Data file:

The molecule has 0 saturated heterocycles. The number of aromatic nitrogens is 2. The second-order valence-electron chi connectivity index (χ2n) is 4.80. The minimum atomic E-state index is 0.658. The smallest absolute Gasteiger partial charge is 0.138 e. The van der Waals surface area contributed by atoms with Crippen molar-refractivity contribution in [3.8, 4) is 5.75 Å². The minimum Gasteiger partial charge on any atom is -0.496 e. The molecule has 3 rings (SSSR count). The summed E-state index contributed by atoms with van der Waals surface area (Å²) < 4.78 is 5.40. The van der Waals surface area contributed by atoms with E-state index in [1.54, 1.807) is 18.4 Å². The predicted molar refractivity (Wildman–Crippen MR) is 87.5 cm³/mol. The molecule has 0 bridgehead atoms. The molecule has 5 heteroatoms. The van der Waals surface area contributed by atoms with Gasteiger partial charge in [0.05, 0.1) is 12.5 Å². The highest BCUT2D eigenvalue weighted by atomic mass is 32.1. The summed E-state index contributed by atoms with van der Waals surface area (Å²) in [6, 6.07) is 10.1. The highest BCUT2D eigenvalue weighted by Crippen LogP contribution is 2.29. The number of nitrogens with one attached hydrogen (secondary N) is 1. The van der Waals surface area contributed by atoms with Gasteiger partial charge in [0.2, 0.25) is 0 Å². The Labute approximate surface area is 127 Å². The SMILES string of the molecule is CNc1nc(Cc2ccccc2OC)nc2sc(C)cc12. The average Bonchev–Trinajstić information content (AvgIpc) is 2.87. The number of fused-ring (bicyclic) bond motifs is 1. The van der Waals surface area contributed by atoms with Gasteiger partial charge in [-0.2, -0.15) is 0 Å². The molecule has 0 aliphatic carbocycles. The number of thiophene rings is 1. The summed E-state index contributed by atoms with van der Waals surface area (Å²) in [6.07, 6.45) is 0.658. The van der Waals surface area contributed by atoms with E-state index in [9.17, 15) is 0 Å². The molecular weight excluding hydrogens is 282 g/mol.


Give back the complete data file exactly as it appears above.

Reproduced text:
The molecule has 0 saturated heterocycles. The number of aromatic nitrogens is 2. The second-order valence-electron chi connectivity index (χ2n) is 4.80. The minimum atomic E-state index is 0.658. The smallest absolute Gasteiger partial charge is 0.138 e. The van der Waals surface area contributed by atoms with Crippen molar-refractivity contribution in [3.8, 4) is 5.75 Å². The minimum Gasteiger partial charge on any atom is -0.496 e. The molecule has 3 rings (SSSR count). The summed E-state index contributed by atoms with van der Waals surface area (Å²) < 4.78 is 5.40. The van der Waals surface area contributed by atoms with E-state index in [1.54, 1.807) is 18.4 Å². The predicted molar refractivity (Wildman–Crippen MR) is 87.5 cm³/mol. The molecule has 0 bridgehead atoms. The molecule has 5 heteroatoms. The van der Waals surface area contributed by atoms with Gasteiger partial charge in [0.05, 0.1) is 12.5 Å². The highest BCUT2D eigenvalue weighted by atomic mass is 32.1. The summed E-state index contributed by atoms with van der Waals surface area (Å²) in [6, 6.07) is 10.1. The highest BCUT2D eigenvalue weighted by Crippen LogP contribution is 2.29. The number of nitrogens with one attached hydrogen (secondary N) is 1. The van der Waals surface area contributed by atoms with Gasteiger partial charge in [0.2, 0.25) is 0 Å². The Labute approximate surface area is 127 Å². The SMILES string of the molecule is CNc1nc(Cc2ccccc2OC)nc2sc(C)cc12. The average Bonchev–Trinajstić information content (AvgIpc) is 2.87. The number of fused-ring (bicyclic) bond motifs is 1. The van der Waals surface area contributed by atoms with Gasteiger partial charge in [-0.2, -0.15) is 0 Å². The molecule has 0 aliphatic carbocycles. The number of thiophene rings is 1. The summed E-state index contributed by atoms with van der Waals surface area (Å²) in [6.07, 6.45) is 0.658. The van der Waals surface area contributed by atoms with E-state index in [9.17, 15) is 0 Å². The molecular weight excluding hydrogens is 282 g/mol.